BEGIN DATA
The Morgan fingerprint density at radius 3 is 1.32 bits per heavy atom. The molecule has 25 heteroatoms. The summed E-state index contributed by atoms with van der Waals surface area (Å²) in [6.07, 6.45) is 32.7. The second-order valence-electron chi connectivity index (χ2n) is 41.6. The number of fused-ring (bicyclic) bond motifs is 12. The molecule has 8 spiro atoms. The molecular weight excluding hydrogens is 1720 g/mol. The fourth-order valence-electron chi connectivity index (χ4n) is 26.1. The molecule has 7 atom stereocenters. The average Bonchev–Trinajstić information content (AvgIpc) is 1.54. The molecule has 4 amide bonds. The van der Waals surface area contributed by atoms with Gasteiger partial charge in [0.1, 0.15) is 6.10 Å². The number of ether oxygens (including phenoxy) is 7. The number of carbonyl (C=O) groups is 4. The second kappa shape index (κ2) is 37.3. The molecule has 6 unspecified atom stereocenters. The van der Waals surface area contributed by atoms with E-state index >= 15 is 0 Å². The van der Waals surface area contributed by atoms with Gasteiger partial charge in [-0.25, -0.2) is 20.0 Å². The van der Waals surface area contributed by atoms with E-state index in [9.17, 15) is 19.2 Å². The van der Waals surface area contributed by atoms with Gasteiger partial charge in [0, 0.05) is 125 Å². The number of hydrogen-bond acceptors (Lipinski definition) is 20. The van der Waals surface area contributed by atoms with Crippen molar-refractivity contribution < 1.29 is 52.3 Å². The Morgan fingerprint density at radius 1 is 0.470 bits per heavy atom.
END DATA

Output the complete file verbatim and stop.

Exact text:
The Morgan fingerprint density at radius 3 is 1.32 bits per heavy atom. The molecule has 25 heteroatoms. The summed E-state index contributed by atoms with van der Waals surface area (Å²) in [6.07, 6.45) is 32.7. The second-order valence-electron chi connectivity index (χ2n) is 41.6. The number of fused-ring (bicyclic) bond motifs is 12. The molecule has 8 spiro atoms. The molecular weight excluding hydrogens is 1720 g/mol. The fourth-order valence-electron chi connectivity index (χ4n) is 26.1. The molecule has 7 atom stereocenters. The average Bonchev–Trinajstić information content (AvgIpc) is 1.54. The molecule has 4 amide bonds. The van der Waals surface area contributed by atoms with Gasteiger partial charge in [0.1, 0.15) is 6.10 Å². The number of ether oxygens (including phenoxy) is 7. The number of carbonyl (C=O) groups is 4. The second kappa shape index (κ2) is 37.3. The molecule has 6 unspecified atom stereocenters. The van der Waals surface area contributed by atoms with E-state index >= 15 is 0 Å². The van der Waals surface area contributed by atoms with Gasteiger partial charge in [-0.25, -0.2) is 20.0 Å². The van der Waals surface area contributed by atoms with E-state index in [9.17, 15) is 19.2 Å². The van der Waals surface area contributed by atoms with Gasteiger partial charge in [0, 0.05) is 125 Å². The number of hydrogen-bond acceptors (Lipinski definition) is 20. The van der Waals surface area contributed by atoms with Crippen molar-refractivity contribution < 1.29 is 52.3 Å². The Morgan fingerprint density at radius 1 is 0.470 bits per heavy atom.